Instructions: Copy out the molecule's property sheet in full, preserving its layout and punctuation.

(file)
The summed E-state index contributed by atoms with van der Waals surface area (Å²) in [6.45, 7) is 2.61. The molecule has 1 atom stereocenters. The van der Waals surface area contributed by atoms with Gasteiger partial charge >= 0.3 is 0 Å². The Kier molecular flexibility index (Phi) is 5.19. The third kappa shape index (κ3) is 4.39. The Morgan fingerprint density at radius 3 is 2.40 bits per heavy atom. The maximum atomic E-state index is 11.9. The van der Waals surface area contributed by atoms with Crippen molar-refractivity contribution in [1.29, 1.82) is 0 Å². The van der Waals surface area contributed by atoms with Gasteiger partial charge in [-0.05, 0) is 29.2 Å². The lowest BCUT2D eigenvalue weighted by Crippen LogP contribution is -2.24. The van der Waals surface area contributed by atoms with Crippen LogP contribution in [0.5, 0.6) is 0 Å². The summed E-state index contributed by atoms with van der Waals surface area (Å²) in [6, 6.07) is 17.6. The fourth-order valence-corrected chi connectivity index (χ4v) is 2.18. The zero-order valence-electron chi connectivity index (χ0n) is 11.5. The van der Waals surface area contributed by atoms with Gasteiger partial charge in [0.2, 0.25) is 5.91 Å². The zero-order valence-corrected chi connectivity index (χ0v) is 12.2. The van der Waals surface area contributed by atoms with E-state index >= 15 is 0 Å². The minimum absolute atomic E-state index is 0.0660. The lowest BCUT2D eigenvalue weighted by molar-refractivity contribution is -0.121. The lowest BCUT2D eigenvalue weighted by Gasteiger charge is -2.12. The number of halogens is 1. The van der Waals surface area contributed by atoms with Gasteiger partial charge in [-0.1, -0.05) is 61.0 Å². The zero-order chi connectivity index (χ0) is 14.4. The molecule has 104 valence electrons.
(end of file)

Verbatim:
The summed E-state index contributed by atoms with van der Waals surface area (Å²) in [6.45, 7) is 2.61. The molecule has 1 atom stereocenters. The van der Waals surface area contributed by atoms with Gasteiger partial charge >= 0.3 is 0 Å². The Kier molecular flexibility index (Phi) is 5.19. The third kappa shape index (κ3) is 4.39. The Morgan fingerprint density at radius 3 is 2.40 bits per heavy atom. The maximum atomic E-state index is 11.9. The van der Waals surface area contributed by atoms with Crippen molar-refractivity contribution in [1.29, 1.82) is 0 Å². The van der Waals surface area contributed by atoms with Gasteiger partial charge in [-0.05, 0) is 29.2 Å². The lowest BCUT2D eigenvalue weighted by Crippen LogP contribution is -2.24. The van der Waals surface area contributed by atoms with Crippen LogP contribution in [0.5, 0.6) is 0 Å². The summed E-state index contributed by atoms with van der Waals surface area (Å²) in [6, 6.07) is 17.6. The fourth-order valence-corrected chi connectivity index (χ4v) is 2.18. The zero-order valence-electron chi connectivity index (χ0n) is 11.5. The van der Waals surface area contributed by atoms with Gasteiger partial charge in [0.2, 0.25) is 5.91 Å². The zero-order valence-corrected chi connectivity index (χ0v) is 12.2. The van der Waals surface area contributed by atoms with E-state index >= 15 is 0 Å². The minimum absolute atomic E-state index is 0.0660. The lowest BCUT2D eigenvalue weighted by molar-refractivity contribution is -0.121. The lowest BCUT2D eigenvalue weighted by Gasteiger charge is -2.12. The number of halogens is 1. The van der Waals surface area contributed by atoms with Gasteiger partial charge in [-0.1, -0.05) is 61.0 Å². The zero-order chi connectivity index (χ0) is 14.4. The molecule has 104 valence electrons.